“I knew about a year out that AltaPointe was talking to Cheaha about a merger,” Dolan recalled. “We tried to clear as much off of our plates as we could, so that we would have the time to devote to it. We started with a pre-merger analysis, assessing each of Cheaha’s facilities and their manpower and needs.”
He said the AltaPointe north region, as it is called internally, went “live” with electronic medical records on day one of the merger along with payroll and employee data.
“Other things took a little longer,” Dolan said, “but it all happened pretty quickly. We had people stationed in every facility up there on that first day, walking the halls and making ourselves available to answer questions or put them in touch with people who could help them. Things started to normalize and settle down pretty quickly.”
He applauded Atkinson’s staff for their can-do outlook and attitudes of trust.
“Everybody I encountered at Cheaha was pleasant and enthusiastic,” he said. “Enough can’t be said about how the administration prepared the employees with definite transparency all along the way.”
Systems manager Eric Talton was among Dolan’s team members who spent many hours in the Sylacauga region, training employees to use the newly installed phone system, telehealth equipment and software for electronic records and human resources.
Providing the Sylacauga region with connectivity that enabled the two regions to talk was top priority followed quickly by getting all employees on AltaPointe’s email.
“They were very receptive to the training which made the transition easier.” Talton recalled. “Having been involved in mergers during my career, it was easy to understand how the change could be viewed. We answered questions and attempted to make the transition as easy as possible.”
Review shows benefits greater than expected
Reporting on the merger transition to the AltaPointe Board of Directors this past fall that, Schlesinger said the lessons learned from the 2014 Baldwin County merger helped AltaPointe succeed in the Sylacauga Region. “I feel good about how blended the two organizations’ staff members are,” he said. “We are one large team now.”
Atkinson said in her report that the merger had done so much more for the former Cheaha Regional Mental Health Center than she ever expected. “It is clear the merger was the right decision. The benefits are far greater than I ever realized they would be.”
Overall, Bellcase said in an interview that the merger has been a “good fit” for both organizations, allowing AltaPointe to serve more Alabamians and the Cheaha staff members “to become what they wanted to be.”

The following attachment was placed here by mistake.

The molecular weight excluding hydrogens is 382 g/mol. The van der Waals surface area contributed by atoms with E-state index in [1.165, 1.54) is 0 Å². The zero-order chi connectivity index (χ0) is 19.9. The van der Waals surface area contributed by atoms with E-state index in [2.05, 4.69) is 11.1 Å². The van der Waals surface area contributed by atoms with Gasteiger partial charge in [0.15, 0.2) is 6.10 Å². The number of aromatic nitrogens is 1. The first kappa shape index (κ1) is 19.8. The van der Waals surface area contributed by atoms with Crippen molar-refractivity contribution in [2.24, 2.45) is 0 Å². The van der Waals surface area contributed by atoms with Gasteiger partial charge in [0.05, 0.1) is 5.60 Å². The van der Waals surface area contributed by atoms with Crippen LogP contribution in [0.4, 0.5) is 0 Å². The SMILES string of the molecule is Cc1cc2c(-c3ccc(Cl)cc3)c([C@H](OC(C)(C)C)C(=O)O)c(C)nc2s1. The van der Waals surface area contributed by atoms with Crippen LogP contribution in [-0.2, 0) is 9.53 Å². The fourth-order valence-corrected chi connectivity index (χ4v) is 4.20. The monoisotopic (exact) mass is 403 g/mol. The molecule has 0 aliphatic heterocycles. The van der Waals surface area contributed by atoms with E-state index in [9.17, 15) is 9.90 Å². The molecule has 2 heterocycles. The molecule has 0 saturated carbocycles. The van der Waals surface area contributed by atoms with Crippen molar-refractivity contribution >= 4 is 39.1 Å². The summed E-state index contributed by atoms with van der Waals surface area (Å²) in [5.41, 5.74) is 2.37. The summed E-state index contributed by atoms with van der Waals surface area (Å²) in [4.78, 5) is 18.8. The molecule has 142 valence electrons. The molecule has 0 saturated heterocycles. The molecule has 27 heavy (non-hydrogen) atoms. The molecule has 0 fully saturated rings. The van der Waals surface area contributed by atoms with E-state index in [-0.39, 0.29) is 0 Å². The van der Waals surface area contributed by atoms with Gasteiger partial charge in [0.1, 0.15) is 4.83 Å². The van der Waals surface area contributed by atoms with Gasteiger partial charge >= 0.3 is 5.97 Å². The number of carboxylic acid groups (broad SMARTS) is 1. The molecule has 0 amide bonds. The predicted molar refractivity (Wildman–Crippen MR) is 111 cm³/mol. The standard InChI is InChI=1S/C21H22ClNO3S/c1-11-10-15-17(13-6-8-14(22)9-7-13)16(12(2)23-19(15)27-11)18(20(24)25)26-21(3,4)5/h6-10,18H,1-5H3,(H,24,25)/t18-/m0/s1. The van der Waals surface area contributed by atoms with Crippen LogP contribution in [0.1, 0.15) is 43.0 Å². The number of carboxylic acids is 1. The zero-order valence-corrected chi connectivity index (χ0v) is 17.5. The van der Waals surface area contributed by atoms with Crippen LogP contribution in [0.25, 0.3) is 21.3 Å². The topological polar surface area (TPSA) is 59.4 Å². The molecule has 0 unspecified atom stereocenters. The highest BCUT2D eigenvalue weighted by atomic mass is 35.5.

“They came to the merger energized and ready to be supportive,” Bellcase said. “They were behind the merger; they were the ones who initiated it.”
In both locations, she said, employees are committed to their communities.
“There are so many good people working at AltaPointe who really care about the folks we serve,” Bellcase said. “We’re making a difference in people’s lives.”
History of Cheaha Regional Mental Health Center
Filed Certificate of Formation as Cheaha Regional Mental Health Center
CRMHC Board appointed Marilyn Lauber as first CRMHC Executive Director
Program Expansion: Avondale Mills donated 7.5 acres for construction of the community mental health center in Sylacauga. Grants were approved for construction and staffing of a community mental health center in Sylacauga.
Full-time outpatient services begin in Clay County at the White building in Lineville on Highway 9.
Avondale Mills donates the Cotton Bowl structure alcoholism treatment center. This was the first location of Caradale Lodge.
CRMHC Activity Center opens in Talladega to serve individuals with intellectual disabilities.
CRMHC appoints Dr. Larry Morris as executive director succeeding Marilyn Lauber.
A new Caradale Lodge and Annex for residential and outpatient substance abuse treatment replaces the Cotton Bowl structure.
Hillwood Group Home, a 15-bed HUD project, began operation as a therapeutic group home in Sylacauga.
The Talladega Outpatient Clinic and Burton Developmental Center are constructed in Talladega on Bemiston Avenue.
The Randolph County Clinic relocates to a renovated historical home on Main Avenue in Roanoke.
Hickory Village, an Alabama Housing Finance Authority Tax Credit Project, began operation of 20 apartments and a clubhouse.
Hooten Apartments, consisting of five, two-bedroom apartments, was constructed next to the Clay County office.
CRMHC Board appoints Cindy Atkinson as executive director succeeding Larry Morris.
Green Retrofit awards CRMHC a $269,153 grant to renovate Hillwood Group Home.
Haynes-Moncus Group Home began operation serving individuals with intellectual disabilities. Mr. and Mrs. Tom McVey donated the land on which the home sits in Clay County.
Rural Utilities Services distributed through the US Department of Agriculture awards CRMHC a $157,560 grant for telepsychiatry services in Clay and Randolph counties.
CRMHC began offering Mental Health First Aid courses to the community.
CRMHC secures USAC funding to substantially improve and lower its ongoing telecommunication costs.
Cheaha Regional Mental Health Center merges with AltaPointe Health Systems, Aug. 1.